Did the famous French philosopher really believe there was nothing outside the text?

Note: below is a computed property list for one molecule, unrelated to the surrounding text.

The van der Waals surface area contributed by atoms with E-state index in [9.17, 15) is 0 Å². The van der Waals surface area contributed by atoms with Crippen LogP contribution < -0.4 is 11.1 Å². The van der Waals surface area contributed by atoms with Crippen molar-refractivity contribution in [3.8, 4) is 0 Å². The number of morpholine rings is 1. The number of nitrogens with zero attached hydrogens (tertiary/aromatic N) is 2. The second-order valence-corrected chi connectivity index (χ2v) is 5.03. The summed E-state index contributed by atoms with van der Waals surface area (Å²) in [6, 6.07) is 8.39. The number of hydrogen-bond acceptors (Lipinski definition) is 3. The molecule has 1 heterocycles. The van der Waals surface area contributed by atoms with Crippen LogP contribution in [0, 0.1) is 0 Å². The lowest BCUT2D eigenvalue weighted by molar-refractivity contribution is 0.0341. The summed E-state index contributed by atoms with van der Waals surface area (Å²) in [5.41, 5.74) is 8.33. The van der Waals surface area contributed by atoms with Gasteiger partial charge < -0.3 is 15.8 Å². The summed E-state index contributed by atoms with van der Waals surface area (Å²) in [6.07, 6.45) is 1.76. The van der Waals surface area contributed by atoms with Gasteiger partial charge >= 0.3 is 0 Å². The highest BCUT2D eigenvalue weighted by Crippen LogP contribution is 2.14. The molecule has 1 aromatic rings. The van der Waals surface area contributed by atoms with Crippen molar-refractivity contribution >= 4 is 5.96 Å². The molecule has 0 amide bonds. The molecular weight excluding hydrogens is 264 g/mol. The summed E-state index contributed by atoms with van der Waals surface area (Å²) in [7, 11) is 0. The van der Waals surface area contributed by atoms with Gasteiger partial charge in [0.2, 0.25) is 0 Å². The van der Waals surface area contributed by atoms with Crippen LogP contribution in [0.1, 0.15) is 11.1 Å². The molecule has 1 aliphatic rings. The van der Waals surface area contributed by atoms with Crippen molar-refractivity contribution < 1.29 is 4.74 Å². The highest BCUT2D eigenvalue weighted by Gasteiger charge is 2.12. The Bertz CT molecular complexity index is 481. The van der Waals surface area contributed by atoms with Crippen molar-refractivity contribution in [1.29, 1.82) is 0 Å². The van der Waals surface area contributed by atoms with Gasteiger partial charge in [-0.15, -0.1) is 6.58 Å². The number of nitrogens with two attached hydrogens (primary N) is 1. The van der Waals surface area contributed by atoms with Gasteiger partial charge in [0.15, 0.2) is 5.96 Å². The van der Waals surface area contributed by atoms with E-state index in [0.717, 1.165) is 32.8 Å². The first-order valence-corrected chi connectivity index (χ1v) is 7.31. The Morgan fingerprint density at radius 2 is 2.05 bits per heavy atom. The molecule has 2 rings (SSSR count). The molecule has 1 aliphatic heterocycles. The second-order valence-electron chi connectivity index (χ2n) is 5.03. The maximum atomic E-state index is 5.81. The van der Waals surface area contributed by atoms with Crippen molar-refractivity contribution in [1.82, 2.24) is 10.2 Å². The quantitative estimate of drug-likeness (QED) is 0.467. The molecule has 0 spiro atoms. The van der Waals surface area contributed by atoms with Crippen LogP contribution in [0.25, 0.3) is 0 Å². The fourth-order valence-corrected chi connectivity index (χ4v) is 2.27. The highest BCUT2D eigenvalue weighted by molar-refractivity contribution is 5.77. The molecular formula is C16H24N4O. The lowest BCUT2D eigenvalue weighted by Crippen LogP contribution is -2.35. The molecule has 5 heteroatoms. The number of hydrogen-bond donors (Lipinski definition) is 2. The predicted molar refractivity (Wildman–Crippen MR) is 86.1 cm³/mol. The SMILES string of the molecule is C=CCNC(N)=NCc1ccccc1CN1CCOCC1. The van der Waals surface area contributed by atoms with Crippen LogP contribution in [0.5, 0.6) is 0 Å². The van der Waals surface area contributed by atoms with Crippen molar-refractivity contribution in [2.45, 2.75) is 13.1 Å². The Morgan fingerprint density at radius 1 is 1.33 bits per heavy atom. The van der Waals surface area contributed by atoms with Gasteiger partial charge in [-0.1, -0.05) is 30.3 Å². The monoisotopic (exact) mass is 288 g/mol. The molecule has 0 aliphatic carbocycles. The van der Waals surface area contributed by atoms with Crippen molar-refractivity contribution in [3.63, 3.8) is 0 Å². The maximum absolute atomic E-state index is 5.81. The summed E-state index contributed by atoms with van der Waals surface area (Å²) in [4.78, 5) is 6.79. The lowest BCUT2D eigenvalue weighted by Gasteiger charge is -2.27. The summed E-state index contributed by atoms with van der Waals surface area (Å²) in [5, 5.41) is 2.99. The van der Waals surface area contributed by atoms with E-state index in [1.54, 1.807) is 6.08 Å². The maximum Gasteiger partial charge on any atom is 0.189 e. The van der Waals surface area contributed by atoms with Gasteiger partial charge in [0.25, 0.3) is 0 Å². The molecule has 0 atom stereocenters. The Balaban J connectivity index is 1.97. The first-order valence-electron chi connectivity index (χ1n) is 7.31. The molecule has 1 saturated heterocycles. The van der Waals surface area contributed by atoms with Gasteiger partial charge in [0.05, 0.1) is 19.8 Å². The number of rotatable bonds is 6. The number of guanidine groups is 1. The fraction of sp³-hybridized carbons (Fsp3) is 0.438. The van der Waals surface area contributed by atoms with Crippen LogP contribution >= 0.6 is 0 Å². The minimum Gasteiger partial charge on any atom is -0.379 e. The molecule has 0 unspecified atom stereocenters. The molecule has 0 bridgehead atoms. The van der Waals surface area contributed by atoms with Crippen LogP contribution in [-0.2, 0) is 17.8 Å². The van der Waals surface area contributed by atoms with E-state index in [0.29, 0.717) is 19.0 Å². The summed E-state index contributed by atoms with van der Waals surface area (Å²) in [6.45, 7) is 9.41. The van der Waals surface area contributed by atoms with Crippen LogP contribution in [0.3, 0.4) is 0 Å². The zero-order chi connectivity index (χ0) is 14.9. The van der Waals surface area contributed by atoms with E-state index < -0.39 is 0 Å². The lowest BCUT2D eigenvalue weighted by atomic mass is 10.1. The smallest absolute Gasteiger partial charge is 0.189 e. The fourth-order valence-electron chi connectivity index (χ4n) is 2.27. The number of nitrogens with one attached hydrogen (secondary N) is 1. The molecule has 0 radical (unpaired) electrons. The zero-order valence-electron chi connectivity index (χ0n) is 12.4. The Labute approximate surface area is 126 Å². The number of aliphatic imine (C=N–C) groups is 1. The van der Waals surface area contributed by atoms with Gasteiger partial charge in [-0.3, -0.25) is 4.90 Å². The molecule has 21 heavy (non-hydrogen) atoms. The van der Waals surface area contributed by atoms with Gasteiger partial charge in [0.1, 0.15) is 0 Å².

Adam Kotsko of An und für sich attempts to dispel the assumption that Jacques Derrida was interested in textual analysis alone. Citing examples, Kotsko insists that while the French philosopher often examined the tensions or contradictions in a particular text, his work was concerned with its wider implications in the 'real world': 'Yes, Derrida’s method almost always involves the analysis of some particularly representative or symptomatic text. Yet those texts are about something. [But] he’s not just analyzing them to be clever, he’s analyzing them because he believes them to be particularly illustrative of the difficulties of analyzing whatever phenomenon he’s analyzing. So, for instance, Of Grammatology is not primarily about the texts of Rousseau, it’s a book about human language in general. The Animal I Therefore Am is about animals. Rogues is about politics. On Touching: Jean-Luc Nancy is about touching. I could go on and on, as could anyone with access to the backs of these various books. This is the simplest possible point: Derrida talks about a lot of things.'